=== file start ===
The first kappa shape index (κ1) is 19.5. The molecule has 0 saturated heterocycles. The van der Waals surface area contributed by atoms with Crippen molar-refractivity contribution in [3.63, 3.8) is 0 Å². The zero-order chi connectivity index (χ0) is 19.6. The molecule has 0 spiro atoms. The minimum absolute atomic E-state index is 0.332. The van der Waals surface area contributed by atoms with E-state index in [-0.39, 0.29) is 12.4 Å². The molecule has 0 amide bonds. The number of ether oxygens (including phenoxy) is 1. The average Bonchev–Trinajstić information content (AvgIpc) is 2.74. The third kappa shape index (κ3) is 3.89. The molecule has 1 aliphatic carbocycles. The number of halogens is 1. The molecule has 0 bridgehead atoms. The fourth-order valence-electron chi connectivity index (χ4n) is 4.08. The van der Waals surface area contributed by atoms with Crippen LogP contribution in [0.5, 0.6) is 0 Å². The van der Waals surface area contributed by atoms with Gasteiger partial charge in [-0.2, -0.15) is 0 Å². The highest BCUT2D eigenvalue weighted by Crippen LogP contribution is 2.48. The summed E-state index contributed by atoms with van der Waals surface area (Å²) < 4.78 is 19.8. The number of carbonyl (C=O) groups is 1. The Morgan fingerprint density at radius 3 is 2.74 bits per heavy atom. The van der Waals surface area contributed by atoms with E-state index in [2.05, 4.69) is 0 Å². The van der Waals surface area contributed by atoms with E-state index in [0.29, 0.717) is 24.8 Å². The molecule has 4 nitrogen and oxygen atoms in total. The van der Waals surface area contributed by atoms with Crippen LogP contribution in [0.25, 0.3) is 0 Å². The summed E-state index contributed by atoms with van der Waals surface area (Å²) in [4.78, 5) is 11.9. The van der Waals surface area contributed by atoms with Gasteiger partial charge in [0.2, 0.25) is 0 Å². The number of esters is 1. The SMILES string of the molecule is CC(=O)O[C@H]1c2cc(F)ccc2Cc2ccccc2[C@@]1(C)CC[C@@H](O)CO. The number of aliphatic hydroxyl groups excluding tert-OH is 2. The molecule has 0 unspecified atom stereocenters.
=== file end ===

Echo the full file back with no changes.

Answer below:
The first kappa shape index (κ1) is 19.5. The molecule has 0 saturated heterocycles. The van der Waals surface area contributed by atoms with Crippen molar-refractivity contribution in [3.63, 3.8) is 0 Å². The zero-order chi connectivity index (χ0) is 19.6. The molecule has 0 spiro atoms. The minimum absolute atomic E-state index is 0.332. The van der Waals surface area contributed by atoms with E-state index in [-0.39, 0.29) is 12.4 Å². The molecule has 0 amide bonds. The number of ether oxygens (including phenoxy) is 1. The average Bonchev–Trinajstić information content (AvgIpc) is 2.74. The third kappa shape index (κ3) is 3.89. The molecule has 1 aliphatic carbocycles. The number of halogens is 1. The molecule has 0 bridgehead atoms. The fourth-order valence-electron chi connectivity index (χ4n) is 4.08. The van der Waals surface area contributed by atoms with Crippen LogP contribution in [0.5, 0.6) is 0 Å². The van der Waals surface area contributed by atoms with Gasteiger partial charge in [-0.2, -0.15) is 0 Å². The highest BCUT2D eigenvalue weighted by Crippen LogP contribution is 2.48. The summed E-state index contributed by atoms with van der Waals surface area (Å²) < 4.78 is 19.8. The number of carbonyl (C=O) groups is 1. The Morgan fingerprint density at radius 3 is 2.74 bits per heavy atom. The van der Waals surface area contributed by atoms with E-state index in [2.05, 4.69) is 0 Å². The van der Waals surface area contributed by atoms with E-state index in [0.29, 0.717) is 24.8 Å². The molecule has 4 nitrogen and oxygen atoms in total. The van der Waals surface area contributed by atoms with Crippen LogP contribution in [0.25, 0.3) is 0 Å². The summed E-state index contributed by atoms with van der Waals surface area (Å²) in [4.78, 5) is 11.9. The van der Waals surface area contributed by atoms with Gasteiger partial charge in [0.2, 0.25) is 0 Å². The number of esters is 1. The SMILES string of the molecule is CC(=O)O[C@H]1c2cc(F)ccc2Cc2ccccc2[C@@]1(C)CC[C@@H](O)CO. The number of aliphatic hydroxyl groups excluding tert-OH is 2. The molecule has 0 unspecified atom stereocenters.